One Year in Norway

So, one year in Norway. Has it lived up to my expectations or was I naïve? Is there really a reason why I’m living here, or am I just an aimless drifter who has ended up in an obscure outpost of old Europe?


Everyone knows it’s cold and expensive in Norway, and it’s not famous for its cuisine, but if you think those things are off-putting then you probably don’t realize just how appealing life is here. You might glance at Norway and see a consumer society with advertising, rock music and carbonated soft drinks, so it seems like any other country in the generic ‘West,’ without having the manic buzz of London, New York or L.A. It may seem therefore somehow ‘provincial’ to the ‘centres’ of the ‘West.’ This is a very wrong-headed view, and there are good reasons why it’s favourable to live here.
Norway is a haven for artists. Capitalism should not be allowed to define what is and isn’t worthwhile in art, music or literature. Although there is great artistry in the entertainment ‘industry’ there is greatness outside it as well. If it was left up to the free market, artists would have to either become media darlings or starve. The Norwegian state is enlightened in its assistance of minority artistic interests. A society should care about its artists. Norway has such a small population its arts and culture would die without support, and the usual American cultural imperialism would triumph. At Sound of Mu we received a large grant that paid for our sound and video equipment. The state recognized the worthwhile nature of our project, which is part of a Norwegian tradition of people coming together to help themselves. At Sound of Mu we have our own place for exhibitions and concerts, a place which simultaneously employs us and supports us. I had two jobs for a while, but now Mu is my only source of income.
Norway is a paradise for children. Now, I don’t have any children, but I can’t help but observe that this is the country for them. Norway has been described by the International Labour Organization as the most “family-friendly” country in Europe. Look at maternity leave: Ireland, where I’m from, provides the shortest amount of maternity leave in Europe, and the UK, where I’ve lived, provides the least amount of money. Norway provides the most generous maternity entitlement package in the world. The same goes for paternity leave, which Ireland doesn’t provide at all. “When pregnant, women who have been employed for at least six of the last ten months are entitled to a maternity leave with full pay, limited upwards to six times the basic national insurance sum. The mother can choose between 42 weeks of leave with full pay or 52 weeks with 78 per cent pay. Three weeks of this leave must be taken prior to the birth. Four weeks of the leave must be taken by the father (the paternity quota)” (I’m quoting from odin.dep.no). Also, parents are allowed to use some of their parental leave to reduce working hours until their child is at school. On top of that, children under seven years of age and pregnant women receive medical services for free.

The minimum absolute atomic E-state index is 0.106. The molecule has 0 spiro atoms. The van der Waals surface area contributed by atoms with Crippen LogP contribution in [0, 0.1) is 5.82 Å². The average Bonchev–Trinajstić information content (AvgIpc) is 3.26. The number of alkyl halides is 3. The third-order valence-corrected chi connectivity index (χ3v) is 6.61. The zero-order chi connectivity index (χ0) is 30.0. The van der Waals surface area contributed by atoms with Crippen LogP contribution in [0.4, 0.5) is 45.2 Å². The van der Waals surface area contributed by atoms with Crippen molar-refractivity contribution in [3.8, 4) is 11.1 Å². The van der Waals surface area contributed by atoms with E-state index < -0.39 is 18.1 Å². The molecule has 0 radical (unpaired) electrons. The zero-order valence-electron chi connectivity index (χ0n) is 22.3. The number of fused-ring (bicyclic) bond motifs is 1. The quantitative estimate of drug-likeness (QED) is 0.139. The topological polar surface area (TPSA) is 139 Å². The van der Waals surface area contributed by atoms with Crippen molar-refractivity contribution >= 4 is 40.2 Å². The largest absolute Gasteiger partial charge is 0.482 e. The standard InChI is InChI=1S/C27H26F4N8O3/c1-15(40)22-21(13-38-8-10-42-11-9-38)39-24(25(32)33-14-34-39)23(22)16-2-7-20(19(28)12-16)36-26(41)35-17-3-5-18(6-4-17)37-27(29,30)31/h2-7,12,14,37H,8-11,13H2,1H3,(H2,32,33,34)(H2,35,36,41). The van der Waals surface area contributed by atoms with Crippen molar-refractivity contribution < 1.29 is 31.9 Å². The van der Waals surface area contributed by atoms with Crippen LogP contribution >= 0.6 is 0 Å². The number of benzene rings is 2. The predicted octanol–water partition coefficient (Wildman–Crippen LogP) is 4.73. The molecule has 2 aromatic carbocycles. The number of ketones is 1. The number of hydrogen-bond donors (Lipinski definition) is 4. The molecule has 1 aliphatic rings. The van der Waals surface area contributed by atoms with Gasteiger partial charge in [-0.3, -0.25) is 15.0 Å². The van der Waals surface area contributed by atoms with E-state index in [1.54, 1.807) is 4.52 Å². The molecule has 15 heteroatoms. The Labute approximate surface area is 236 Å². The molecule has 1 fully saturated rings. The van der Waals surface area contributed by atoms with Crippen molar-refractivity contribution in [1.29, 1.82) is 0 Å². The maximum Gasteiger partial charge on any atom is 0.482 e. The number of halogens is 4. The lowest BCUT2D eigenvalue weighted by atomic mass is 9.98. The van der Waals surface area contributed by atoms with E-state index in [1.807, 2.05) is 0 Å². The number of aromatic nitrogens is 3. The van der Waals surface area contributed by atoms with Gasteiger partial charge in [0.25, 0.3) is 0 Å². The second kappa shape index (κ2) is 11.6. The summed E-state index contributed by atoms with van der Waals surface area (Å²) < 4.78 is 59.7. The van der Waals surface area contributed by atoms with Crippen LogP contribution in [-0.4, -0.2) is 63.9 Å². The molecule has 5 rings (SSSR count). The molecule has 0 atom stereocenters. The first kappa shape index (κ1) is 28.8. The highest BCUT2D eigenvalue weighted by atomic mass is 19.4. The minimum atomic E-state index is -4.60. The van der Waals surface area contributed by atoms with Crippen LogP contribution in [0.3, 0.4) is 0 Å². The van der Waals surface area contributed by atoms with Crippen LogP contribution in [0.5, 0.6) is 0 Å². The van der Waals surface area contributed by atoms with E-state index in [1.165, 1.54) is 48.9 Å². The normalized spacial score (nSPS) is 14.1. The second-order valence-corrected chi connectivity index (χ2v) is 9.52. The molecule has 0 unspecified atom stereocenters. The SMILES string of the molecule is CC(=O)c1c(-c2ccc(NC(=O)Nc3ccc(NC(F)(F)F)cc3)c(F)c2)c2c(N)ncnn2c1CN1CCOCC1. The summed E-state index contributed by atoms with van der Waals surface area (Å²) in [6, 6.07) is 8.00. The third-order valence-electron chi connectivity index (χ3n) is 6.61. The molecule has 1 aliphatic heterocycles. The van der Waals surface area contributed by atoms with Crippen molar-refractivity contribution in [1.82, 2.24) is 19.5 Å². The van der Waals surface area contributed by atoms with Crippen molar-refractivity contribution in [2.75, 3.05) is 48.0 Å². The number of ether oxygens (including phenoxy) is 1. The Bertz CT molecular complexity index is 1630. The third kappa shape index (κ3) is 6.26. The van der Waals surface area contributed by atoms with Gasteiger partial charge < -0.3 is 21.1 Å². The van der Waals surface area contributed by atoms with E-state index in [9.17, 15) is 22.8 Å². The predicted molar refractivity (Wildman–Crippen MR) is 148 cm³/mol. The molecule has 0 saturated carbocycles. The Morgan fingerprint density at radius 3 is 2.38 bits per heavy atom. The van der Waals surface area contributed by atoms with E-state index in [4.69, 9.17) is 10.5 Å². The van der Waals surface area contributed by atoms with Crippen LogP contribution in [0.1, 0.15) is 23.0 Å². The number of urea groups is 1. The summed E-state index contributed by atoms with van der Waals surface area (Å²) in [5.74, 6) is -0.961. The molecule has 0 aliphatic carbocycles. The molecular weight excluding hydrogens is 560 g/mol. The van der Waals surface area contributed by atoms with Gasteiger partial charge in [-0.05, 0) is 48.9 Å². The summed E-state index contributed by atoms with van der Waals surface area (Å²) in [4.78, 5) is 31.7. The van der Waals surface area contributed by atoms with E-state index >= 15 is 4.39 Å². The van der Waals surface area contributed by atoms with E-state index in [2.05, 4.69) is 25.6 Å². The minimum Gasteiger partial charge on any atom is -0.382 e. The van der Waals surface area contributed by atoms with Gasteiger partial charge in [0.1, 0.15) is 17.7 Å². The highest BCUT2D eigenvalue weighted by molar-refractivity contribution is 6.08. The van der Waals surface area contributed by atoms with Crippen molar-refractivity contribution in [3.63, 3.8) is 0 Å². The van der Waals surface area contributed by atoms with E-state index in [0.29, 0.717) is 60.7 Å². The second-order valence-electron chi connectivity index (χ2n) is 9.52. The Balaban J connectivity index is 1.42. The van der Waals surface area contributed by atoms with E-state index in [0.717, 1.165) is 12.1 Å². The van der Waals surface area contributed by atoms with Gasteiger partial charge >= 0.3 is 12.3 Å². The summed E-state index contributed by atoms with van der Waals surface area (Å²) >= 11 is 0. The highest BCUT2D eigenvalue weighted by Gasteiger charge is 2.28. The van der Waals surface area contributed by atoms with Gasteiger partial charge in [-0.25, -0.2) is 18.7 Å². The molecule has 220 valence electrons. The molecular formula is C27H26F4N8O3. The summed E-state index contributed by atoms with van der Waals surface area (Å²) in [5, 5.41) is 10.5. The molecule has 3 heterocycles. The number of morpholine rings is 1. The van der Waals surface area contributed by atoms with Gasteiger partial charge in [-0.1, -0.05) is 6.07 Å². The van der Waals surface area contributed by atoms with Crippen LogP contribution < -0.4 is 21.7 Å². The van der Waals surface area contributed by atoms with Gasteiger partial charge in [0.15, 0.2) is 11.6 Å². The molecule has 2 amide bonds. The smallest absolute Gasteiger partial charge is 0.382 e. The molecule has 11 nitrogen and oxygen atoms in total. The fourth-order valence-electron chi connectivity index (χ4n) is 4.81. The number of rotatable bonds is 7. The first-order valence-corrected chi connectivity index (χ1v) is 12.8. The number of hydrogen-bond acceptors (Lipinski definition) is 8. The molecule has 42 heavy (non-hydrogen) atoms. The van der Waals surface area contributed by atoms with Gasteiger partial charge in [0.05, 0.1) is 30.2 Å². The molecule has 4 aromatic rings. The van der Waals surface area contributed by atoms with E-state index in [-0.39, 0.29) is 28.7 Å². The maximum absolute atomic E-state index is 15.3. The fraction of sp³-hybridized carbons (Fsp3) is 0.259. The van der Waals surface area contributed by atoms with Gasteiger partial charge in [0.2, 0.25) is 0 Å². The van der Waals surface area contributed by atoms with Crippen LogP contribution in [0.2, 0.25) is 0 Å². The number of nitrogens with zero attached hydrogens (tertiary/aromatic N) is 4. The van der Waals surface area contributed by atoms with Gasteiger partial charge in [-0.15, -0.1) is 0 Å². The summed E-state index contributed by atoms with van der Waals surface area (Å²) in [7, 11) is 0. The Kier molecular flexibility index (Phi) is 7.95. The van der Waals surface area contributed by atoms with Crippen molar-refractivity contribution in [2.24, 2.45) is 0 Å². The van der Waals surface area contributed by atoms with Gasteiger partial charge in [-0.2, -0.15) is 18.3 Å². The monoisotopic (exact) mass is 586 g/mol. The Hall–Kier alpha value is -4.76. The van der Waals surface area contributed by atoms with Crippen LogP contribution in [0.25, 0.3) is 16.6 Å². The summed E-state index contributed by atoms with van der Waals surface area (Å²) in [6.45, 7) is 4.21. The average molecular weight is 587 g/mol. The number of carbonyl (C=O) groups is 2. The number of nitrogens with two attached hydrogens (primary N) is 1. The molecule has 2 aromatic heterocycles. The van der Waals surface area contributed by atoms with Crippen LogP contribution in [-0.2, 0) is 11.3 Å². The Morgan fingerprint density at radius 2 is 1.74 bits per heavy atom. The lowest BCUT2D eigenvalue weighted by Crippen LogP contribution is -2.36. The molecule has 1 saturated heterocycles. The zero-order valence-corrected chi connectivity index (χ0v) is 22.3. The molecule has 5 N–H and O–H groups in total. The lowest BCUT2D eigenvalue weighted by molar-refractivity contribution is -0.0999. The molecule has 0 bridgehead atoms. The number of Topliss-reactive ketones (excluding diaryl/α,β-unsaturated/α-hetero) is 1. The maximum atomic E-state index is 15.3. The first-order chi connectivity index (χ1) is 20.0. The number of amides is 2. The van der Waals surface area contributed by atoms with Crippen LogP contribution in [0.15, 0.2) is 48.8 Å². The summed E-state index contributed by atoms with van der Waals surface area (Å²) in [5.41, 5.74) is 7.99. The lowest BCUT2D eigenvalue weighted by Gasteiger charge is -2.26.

There aren’t too many people in Norway. The population is only 4,640,200, living in a country of 324,220 sq. km. The capital, Oslo, with its nice spacious streets, has a population of only 538,411 (population figures as of January 2006: Statistics Norway). Contrast this with the sardine-packed city I used to live in: I asked Dave, editor of Blather, when he spent three months in London in 2005, to give me his opinion on that exciting 21st Century metropolis. I’d spent years in London and I wanted to see if his views would concur with my own. I thought three months’ life there would be long enough for him to have gained an informed opinion. He wrote in response, “I think it smells dank, there’s a depressed air about everything. There’s a sense of unfinished thrown-together-in-a-hurry-but-we-can’t-be-arsed about roads and buildings, even shops. I look at people’s faces all the time, on the street. Every few faces there’s one that shows how much London has burned them out, like they’re imploding.” Now, I could have remained living there. But why live like this? It’s true that struggle sharpens your senses, but what’s the point of constant struggle if you never advance? Of course, I’m sure many of my friends in London don’t feel like they’re struggling, so maybe it depends who you are. I’m sure they’d think that life is easier here though, at least I get that impression from Londoners who have come to visit me.